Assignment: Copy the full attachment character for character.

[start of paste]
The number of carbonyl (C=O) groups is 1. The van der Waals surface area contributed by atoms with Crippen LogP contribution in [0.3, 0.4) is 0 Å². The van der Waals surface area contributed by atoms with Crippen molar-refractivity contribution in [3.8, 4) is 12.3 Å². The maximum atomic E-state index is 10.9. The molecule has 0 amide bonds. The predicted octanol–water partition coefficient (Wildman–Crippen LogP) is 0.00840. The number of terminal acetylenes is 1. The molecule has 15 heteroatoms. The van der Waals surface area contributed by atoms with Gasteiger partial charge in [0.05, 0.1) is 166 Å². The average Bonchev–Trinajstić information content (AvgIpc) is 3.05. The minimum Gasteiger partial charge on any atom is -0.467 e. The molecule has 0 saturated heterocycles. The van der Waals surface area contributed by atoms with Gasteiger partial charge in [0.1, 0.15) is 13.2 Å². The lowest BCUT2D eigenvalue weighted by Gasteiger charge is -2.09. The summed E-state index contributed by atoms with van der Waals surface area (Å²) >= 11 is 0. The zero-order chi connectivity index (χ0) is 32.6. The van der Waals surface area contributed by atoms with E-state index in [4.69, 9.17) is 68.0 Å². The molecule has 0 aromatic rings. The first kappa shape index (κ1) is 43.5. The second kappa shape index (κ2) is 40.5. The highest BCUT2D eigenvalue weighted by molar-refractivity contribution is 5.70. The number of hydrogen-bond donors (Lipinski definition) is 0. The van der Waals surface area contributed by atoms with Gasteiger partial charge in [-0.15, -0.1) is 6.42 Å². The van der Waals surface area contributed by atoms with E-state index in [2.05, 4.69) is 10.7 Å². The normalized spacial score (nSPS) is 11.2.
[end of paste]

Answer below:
The number of carbonyl (C=O) groups is 1. The van der Waals surface area contributed by atoms with Crippen LogP contribution in [0.3, 0.4) is 0 Å². The van der Waals surface area contributed by atoms with Crippen molar-refractivity contribution in [3.8, 4) is 12.3 Å². The maximum atomic E-state index is 10.9. The molecule has 0 amide bonds. The predicted octanol–water partition coefficient (Wildman–Crippen LogP) is 0.00840. The number of terminal acetylenes is 1. The molecule has 15 heteroatoms. The van der Waals surface area contributed by atoms with Gasteiger partial charge in [0.05, 0.1) is 166 Å². The average Bonchev–Trinajstić information content (AvgIpc) is 3.05. The minimum Gasteiger partial charge on any atom is -0.467 e. The molecule has 0 saturated heterocycles. The van der Waals surface area contributed by atoms with Gasteiger partial charge in [0.1, 0.15) is 13.2 Å². The lowest BCUT2D eigenvalue weighted by Gasteiger charge is -2.09. The summed E-state index contributed by atoms with van der Waals surface area (Å²) >= 11 is 0. The zero-order chi connectivity index (χ0) is 32.6. The van der Waals surface area contributed by atoms with E-state index in [4.69, 9.17) is 68.0 Å². The molecule has 0 aromatic rings. The first kappa shape index (κ1) is 43.5. The second kappa shape index (κ2) is 40.5. The highest BCUT2D eigenvalue weighted by molar-refractivity contribution is 5.70. The number of hydrogen-bond donors (Lipinski definition) is 0. The van der Waals surface area contributed by atoms with Gasteiger partial charge in [-0.15, -0.1) is 6.42 Å². The van der Waals surface area contributed by atoms with E-state index in [2.05, 4.69) is 10.7 Å². The normalized spacial score (nSPS) is 11.2.